NTU-Harvard SusNano Symposium 2019
The NTU-HSPH Initiative for Sustainable Nanotechnology successfully held its third annual symposium from June 24-25, 2019 in Singapore. The symposium, held in conjunction with the 10th International Conference on Materials for Advanced Technologies (ICMAT 2019), with a theme of “Sustainable Nanotechnology – Bringing together Environment and Health Impacts and Novel Applications of Engineered Nanomaterials”, was jointly organised by NTU Institute for Health Technologies of Nanyang Technological University (NTU) Singapore and Harvard T. H. Chan School of Public Health (HSPH) of Harvard University. It was chaired by Initiative’s co-directors, Associate Professor Philip Demokritou (HSPH) and Associate Professor Kee Woei Ng (NTU) with the Initiative’s internal steering committee and external advisory committee members attending as well.
The Symposium covered latest insights in the use and development of nanomaterials in safe and responsible ways, with considerations of environment and human health impacts, in order to sustain economic, social and health benefits. This Symposium discussed issues relevant to Sustainable Nanotechnology, including the following topics.
Nanotoxicology: Health impacts of exposure to engineered nanomaterials
Eco-Nanotoxicology: Environmental impacts of released engineered nanomaterial
Nanotechnology in food and agriculture applications
Life cycle analysis of nanomaterials in nano-enabled products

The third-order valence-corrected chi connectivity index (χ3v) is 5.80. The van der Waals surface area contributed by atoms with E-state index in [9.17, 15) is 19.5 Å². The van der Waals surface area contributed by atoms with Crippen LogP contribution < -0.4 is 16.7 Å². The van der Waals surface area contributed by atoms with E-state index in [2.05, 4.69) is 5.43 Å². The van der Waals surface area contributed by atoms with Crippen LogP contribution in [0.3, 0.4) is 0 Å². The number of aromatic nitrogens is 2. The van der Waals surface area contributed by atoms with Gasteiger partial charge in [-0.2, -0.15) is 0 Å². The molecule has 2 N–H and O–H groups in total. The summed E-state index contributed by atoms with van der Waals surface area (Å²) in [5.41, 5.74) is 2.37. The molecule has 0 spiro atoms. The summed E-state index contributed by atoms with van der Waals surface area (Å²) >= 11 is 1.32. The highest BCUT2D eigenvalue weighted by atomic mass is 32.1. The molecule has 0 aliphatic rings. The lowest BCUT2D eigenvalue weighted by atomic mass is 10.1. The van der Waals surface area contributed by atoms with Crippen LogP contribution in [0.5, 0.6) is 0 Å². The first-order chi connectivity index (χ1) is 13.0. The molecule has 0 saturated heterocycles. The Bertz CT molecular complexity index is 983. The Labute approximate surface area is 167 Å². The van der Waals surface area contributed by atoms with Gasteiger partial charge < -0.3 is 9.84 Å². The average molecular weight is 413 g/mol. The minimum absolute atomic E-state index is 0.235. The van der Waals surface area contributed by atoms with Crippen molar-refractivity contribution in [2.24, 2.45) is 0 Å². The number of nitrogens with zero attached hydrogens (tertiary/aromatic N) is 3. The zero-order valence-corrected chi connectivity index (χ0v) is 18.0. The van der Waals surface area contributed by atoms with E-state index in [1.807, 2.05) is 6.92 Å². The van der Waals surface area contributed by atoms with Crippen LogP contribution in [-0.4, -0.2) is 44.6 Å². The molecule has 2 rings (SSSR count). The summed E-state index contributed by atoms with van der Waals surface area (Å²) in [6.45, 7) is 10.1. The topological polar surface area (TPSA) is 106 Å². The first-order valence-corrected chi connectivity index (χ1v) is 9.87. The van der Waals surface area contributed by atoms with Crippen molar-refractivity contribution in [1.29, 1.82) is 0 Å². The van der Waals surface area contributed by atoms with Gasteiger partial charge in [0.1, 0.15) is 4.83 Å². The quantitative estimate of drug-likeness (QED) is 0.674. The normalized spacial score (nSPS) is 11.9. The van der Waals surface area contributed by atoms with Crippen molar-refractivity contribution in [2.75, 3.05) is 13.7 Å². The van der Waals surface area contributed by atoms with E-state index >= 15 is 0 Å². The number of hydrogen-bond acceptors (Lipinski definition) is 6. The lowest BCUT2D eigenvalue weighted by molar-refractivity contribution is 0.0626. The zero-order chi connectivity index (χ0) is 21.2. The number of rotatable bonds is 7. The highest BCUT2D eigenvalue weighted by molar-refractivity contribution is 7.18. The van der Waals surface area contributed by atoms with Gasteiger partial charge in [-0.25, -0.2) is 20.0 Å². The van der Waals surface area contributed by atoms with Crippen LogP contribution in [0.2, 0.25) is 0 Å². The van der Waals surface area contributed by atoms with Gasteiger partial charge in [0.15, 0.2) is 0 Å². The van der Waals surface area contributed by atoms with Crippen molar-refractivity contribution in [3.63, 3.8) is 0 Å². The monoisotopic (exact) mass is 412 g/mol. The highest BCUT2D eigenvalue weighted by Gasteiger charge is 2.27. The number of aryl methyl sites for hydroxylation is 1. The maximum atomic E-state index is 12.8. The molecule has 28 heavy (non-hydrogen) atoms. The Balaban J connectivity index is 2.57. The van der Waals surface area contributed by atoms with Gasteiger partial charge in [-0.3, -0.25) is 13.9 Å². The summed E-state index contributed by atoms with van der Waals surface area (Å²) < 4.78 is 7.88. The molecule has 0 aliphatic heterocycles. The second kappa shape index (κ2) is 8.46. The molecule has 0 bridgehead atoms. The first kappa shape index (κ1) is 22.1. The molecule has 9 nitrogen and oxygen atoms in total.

Safe-by-design approaches to develop novel nanotechnologies
The Symposium also provided a technical overview of the research activities within the Initiative, which focused on cutting edge applications and Environment, Health and Safety (EHS) implications of nanomaterials. Presentations at the event specifically described projects within the two thematic areas of research identified undertaken by the Initiative. These projects included: (i) understanding the health implications of exposure to printer emitted nanoparticles; (ii) understanding the adaptive response of human respiratory cells to printer emitted nanoparticles; (iii) understanding the nano-microbiome interaction of ingested engineered nanomaterials; (iv) the development of food based nano-carriers and nano-modulators for efficient delivery of nutraceuticals and/or selective clearance of unwanted substances in the gastrointestinal tract; (v) the development of sustainable, biodegradable packaging materials for enhanced food safety and quality; and (vi) development of nanoencapsulation and delivery of agrichemicals for sustainable agriculture.